In addition to Warren, several candidates are releasing their climate crisis plan. California Sen. Kamala Harris unveiled her $10 trillion plans on Wednesday. New Jersey Sen. Cory Booker and former Obama cabinet member Julián Castro presented theirs on Tuesday. Minnesota Sen. Amy Klobuchar released hers over the weekend. Vermont Sen. Bernie Sanders released his plan last week, which is the boldest and most expensive of all at $16.5 trillion. Entrepreneur Andrew Yang also released his $4 trillion plan last week. While South Bend, Indiana Mayor Pete Buttigieg unveiled a $1.1 trillion plan earlier today.


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A volcano erupts on New Zealand's Whakaari/White Island on Dec. 9, 2019. Michael Schade / Twitter

A powerful volcano on Monday rocked an uninhabited island frequented by tourists about 30 miles off New Zealand's coast. Authorities have confirmed that five people died. They expect that number to rise as some are missing and police officials issued a statement that flights around the islands revealed "no signs of life had been seen at any point,", as The Guardian reported.

"Based on the information we have, we do not believe there are any survivors on the island," the police said in their official statement. "Police is working urgently to confirm the exact number of those who have died, further to the five confirmed deceased already."

The eruption happened on New Zealand's Whakaari/White Island, an islet jutting out of the Bay of Plenty, off the country's North Island. The island is privately owned and is typically visited for day-trips by thousands of tourists every year, according to The New York Times.

Michael Schade / Twitter

At the time of the eruption on Monday, about 50 passengers from the Ovation of Seas were on the island, including more than 30 who were part of a Royal Caribbean cruise trip, according to CNN. Twenty-three people, including the five dead, were evacuated from the island.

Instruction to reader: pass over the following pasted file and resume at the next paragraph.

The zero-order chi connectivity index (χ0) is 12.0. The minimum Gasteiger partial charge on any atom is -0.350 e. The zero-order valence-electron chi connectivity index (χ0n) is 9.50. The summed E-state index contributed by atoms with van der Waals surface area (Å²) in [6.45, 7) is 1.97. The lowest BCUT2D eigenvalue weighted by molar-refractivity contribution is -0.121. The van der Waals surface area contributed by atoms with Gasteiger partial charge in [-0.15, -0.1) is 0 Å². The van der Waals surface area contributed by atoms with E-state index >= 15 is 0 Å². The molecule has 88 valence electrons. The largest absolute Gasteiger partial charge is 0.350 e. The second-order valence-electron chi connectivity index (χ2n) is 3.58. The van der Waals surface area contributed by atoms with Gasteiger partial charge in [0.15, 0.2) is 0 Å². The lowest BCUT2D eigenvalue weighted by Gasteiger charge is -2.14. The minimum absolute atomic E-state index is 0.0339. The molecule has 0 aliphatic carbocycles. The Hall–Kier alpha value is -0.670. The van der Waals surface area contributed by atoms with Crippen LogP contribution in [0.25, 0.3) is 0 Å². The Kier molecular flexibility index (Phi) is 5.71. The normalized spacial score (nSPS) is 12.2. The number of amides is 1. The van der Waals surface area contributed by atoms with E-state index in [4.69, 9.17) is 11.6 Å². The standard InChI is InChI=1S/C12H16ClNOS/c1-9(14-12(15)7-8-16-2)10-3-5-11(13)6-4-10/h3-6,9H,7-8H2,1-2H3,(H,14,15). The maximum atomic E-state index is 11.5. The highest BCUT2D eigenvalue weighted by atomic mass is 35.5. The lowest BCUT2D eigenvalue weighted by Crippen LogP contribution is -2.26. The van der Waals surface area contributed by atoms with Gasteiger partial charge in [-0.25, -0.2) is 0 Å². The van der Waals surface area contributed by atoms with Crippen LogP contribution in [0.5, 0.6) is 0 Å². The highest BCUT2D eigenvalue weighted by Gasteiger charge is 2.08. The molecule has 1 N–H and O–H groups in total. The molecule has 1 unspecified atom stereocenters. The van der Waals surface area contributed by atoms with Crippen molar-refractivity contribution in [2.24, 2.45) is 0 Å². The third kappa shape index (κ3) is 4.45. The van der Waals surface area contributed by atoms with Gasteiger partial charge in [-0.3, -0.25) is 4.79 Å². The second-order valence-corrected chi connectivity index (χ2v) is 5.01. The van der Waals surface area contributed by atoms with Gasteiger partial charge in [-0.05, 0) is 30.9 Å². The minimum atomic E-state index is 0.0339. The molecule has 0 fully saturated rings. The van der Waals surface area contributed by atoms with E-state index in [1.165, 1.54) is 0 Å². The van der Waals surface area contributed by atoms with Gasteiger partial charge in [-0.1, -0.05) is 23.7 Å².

The eruption occurred at 2:11 pm local time on Monday, as footage from a crater camera owned and operated by GeoNet, New Zealand's geological hazards agency, shows. The camera also shows dozens of people walking near the rim as white smoke billows just before the eruption, according to Reuters.

Police were unable to reach the island because searing white ash posed imminent danger to rescue workers, said John Tims, New Zealand's deputy police commissioner, as he stood next to Prime Minister Jacinda Ardern in a press conference, as The New York Times reported. Tims said rescue workers would assess the safety of approaching the island on Tuesday morning. "We know the urgency to go back to the island," he told reporters.

"The physical environment is unsafe for us to return to the island," Tims added, as CNN reported. "It's important that we consider the health and safety of rescuers, so we're taking advice from experts going forward."

Authorities have had no communication with anyone on the island. They are frantically working to identify how many people remain and who they are, according to CNN.

Geologists said the eruption is not unexpected and some questioned why the island is open to tourism.

"The volcano has been restless for a few weeks, resulting in the raising of the alert level, so that this eruption is not really a surprise," said Bill McGuire, emeritus professor of geophysical and climate hazards at University College London, as The Guardian reported.

"White Island has been a disaster waiting to happen for many years," said Raymond Cas, emeritus professor at Monash University's school of earth, atmosphere and environment, as The Guardian reported. "Having visited it twice, I have always felt that it was too dangerous to allow the daily tour groups that visit the uninhabited island volcano by boat and helicopter."

The prime minister arrived Monday night in Whakatane, the town closest to the eruption, where day boats visiting the island are docked. Whakatane has a large Maori population.

Ardern met with local council leaders on Monday. She is scheduled to meet with search and rescue teams and will speak to the media at 7 a.m. local time (1 p.m. EST), after drones survey the island, as CNN reported.